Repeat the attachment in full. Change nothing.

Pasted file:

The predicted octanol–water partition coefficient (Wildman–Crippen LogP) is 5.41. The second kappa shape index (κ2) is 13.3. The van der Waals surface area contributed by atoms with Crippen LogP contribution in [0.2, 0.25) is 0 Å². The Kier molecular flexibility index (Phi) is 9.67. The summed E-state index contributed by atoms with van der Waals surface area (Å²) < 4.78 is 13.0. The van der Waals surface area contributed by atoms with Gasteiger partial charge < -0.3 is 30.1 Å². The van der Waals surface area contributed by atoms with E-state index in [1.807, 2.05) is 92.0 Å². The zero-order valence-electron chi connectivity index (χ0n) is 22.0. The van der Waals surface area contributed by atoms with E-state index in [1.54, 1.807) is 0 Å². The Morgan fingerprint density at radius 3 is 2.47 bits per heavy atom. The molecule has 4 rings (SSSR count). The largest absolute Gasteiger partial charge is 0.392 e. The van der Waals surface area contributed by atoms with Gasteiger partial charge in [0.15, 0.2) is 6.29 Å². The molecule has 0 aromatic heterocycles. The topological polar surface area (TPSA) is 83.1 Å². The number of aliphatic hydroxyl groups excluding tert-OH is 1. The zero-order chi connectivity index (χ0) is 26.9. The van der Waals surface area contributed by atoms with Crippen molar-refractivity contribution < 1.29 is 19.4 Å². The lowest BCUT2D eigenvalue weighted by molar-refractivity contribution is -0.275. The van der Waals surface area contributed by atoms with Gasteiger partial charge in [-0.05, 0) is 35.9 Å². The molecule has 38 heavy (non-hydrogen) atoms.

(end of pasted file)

The predicted octanol–water partition coefficient (Wildman–Crippen LogP) is 5.41. The second kappa shape index (κ2) is 13.3. The van der Waals surface area contributed by atoms with Crippen LogP contribution in [0.2, 0.25) is 0 Å². The Kier molecular flexibility index (Phi) is 9.67. The summed E-state index contributed by atoms with van der Waals surface area (Å²) < 4.78 is 13.0. The van der Waals surface area contributed by atoms with Gasteiger partial charge < -0.3 is 30.1 Å². The van der Waals surface area contributed by atoms with E-state index in [1.807, 2.05) is 92.0 Å². The zero-order valence-electron chi connectivity index (χ0n) is 22.0. The van der Waals surface area contributed by atoms with E-state index in [1.54, 1.807) is 0 Å². The Morgan fingerprint density at radius 3 is 2.47 bits per heavy atom. The molecule has 4 rings (SSSR count). The largest absolute Gasteiger partial charge is 0.392 e. The van der Waals surface area contributed by atoms with Gasteiger partial charge in [0.15, 0.2) is 6.29 Å². The molecule has 0 aromatic heterocycles. The topological polar surface area (TPSA) is 83.1 Å². The number of aliphatic hydroxyl groups excluding tert-OH is 1. The zero-order chi connectivity index (χ0) is 26.9. The van der Waals surface area contributed by atoms with Crippen molar-refractivity contribution < 1.29 is 19.4 Å². The lowest BCUT2D eigenvalue weighted by molar-refractivity contribution is -0.275. The van der Waals surface area contributed by atoms with Gasteiger partial charge in [-0.05, 0) is 35.9 Å². The molecule has 38 heavy (non-hydrogen) atoms.